By Rosalind Sedacca, CDC
We all know that divorce is one of the most traumatic events that can happen in a child’s life. Many people have written books on the subject to guide parents through the maze of challenges that are inevitable at this time. However, it is much more difficult communicating with children directly about divorce.
There are a few books on the market written especially for children. None of them are one size fits all. So parents must read through each one to determine which book speaks most clearly to their own family situation. The age and gender of the children, relationship between the divorced parents, custodial agreements and other factors all influence how effective any one children’s book will be for any family.
Karen Stanton has written and illustrated a new book: Monday, Wednesday And Every Other Weekend. It’s a gentle and accessible story about dealing with the many changes that come with divorce, especially adapting to transitioning between homes. Stanton’s beautiful illustrations bring the story to life and she uses pet dog, Pomegranate, to touch on the poignant emotions and confusion children experience as they find their way into a new reality.
You can find Karen’s book in book stores and on Amazon.
One of my favorites is the award-winning book, Family Changes: Explaining Divorce to Children by Azmaira Maker, Ph.D. I believe this is the best expression of how divorce impacts children that you can share with children from 4 – 8 years old. This is a beautifully illustrated book with a heartfelt message from a professional therapist. At the end Azmaira includes process questions for parents to discuss with their children.
Learn more at AspiringFamilies.com.
Another book written with great sincerity and compassion is Where Am I Sleeping Tonight? A Story of Divorce by Carol Gordon Ekster with Illustrations by Sue Rama. I love the title. It reflects a common challenge faced by children of divorce.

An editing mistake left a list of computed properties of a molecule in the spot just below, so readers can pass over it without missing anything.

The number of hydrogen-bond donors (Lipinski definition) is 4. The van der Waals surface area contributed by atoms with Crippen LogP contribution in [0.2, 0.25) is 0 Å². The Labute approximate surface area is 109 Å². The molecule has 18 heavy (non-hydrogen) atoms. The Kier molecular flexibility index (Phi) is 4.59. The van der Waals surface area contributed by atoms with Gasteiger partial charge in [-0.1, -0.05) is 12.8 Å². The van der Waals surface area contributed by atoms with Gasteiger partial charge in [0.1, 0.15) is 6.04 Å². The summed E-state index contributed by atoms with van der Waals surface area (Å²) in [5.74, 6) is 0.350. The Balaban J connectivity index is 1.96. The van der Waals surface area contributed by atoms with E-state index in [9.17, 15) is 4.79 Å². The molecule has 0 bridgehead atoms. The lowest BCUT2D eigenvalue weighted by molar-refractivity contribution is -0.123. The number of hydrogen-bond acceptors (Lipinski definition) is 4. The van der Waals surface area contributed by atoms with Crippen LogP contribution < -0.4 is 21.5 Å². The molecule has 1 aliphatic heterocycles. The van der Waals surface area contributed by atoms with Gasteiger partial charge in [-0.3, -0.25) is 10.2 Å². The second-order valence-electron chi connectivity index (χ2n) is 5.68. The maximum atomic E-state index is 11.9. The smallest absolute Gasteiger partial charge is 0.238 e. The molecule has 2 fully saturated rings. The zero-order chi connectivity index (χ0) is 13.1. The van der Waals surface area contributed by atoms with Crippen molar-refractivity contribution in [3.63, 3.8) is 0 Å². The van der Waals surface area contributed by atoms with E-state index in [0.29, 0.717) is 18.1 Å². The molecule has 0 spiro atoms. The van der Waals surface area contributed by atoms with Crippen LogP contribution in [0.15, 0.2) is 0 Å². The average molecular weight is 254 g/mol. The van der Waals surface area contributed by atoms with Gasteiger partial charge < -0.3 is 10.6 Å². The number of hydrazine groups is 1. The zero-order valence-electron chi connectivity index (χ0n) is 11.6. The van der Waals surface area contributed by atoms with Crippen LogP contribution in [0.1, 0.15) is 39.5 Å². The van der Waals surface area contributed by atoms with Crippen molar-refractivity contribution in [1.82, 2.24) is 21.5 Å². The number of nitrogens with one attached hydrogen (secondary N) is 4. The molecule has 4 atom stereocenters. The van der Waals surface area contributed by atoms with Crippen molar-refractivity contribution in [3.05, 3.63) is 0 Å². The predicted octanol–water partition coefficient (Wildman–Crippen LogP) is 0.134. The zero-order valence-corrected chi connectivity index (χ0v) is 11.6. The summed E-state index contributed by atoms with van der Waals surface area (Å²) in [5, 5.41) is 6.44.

The book is written from the perspective of two young boys who travel between both parent’s homes and are trying to cope with their circumstances. Hearing this child voice his frustration is valuable for parents and hopefully young readers will relate. If your family situation mirrors this family, this book can be of value to read together and then discuss the relevant issues that come up.
I commend Carol for her efforts in dealing with a complex topic and bringing it to a level children can relate to. Her book comes up with some solutions worth considering. Even more importantly, it may be a stepping stone that can lead to fruitful conversations about other topics and concerns that may be tougher to handle but necessary to discuss nevertheless.
You can find more information about Carol’s book at www.carolgordonekster.com.
Another book worth your consideration is When Divorce Happens by Kimerly Pressley-Herrick with illustrations by Tiffany Perkins. It’s part of the What Happened To Me? coloring book series.
Kimberly uses a penguin of no particular gender to talk about living in two houses since its parent’s divorce. There’s more emotional reflection in this book and a more complex story line. The book can not only be read and colored, there are also pages encouraging children to tell their own story through their own words as well as drawing their feelings. I strongly encourage children to explore this option. Not all kids will be attracted to this option, but if they are, it can be very therapeutic for them while revealing important matters for parents to discuss with them.
I especially love this approach because no children’s book will ever cover the exact situation your children are going through in your specific divorce. Kimberly also has a coloring book on Parental Alienation as part of her Coloring Away Pain series: Helping Kids Cope One Coloring Book at a Time.
You can learn more about these coloring books at: www.coloringawaypain.com or
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Rosalind Sedacca, CDC is a Divorce & Parenting Coach and founder of the Child-Centered Divorce Network. She is the author of the professionally acclaimed ebook, How Do I Tell the Kids About the Divorce? A Create-a-Storybook Guide to Preparing Your Children — with Love! Her free articles, ezine, blog, coaching, teleseminars and other valuable resources for parents facing, moving through or transitioning after divorce can be found at: www.childcentereddivorce.com.
© Rosalind Sedacca All rights reserved.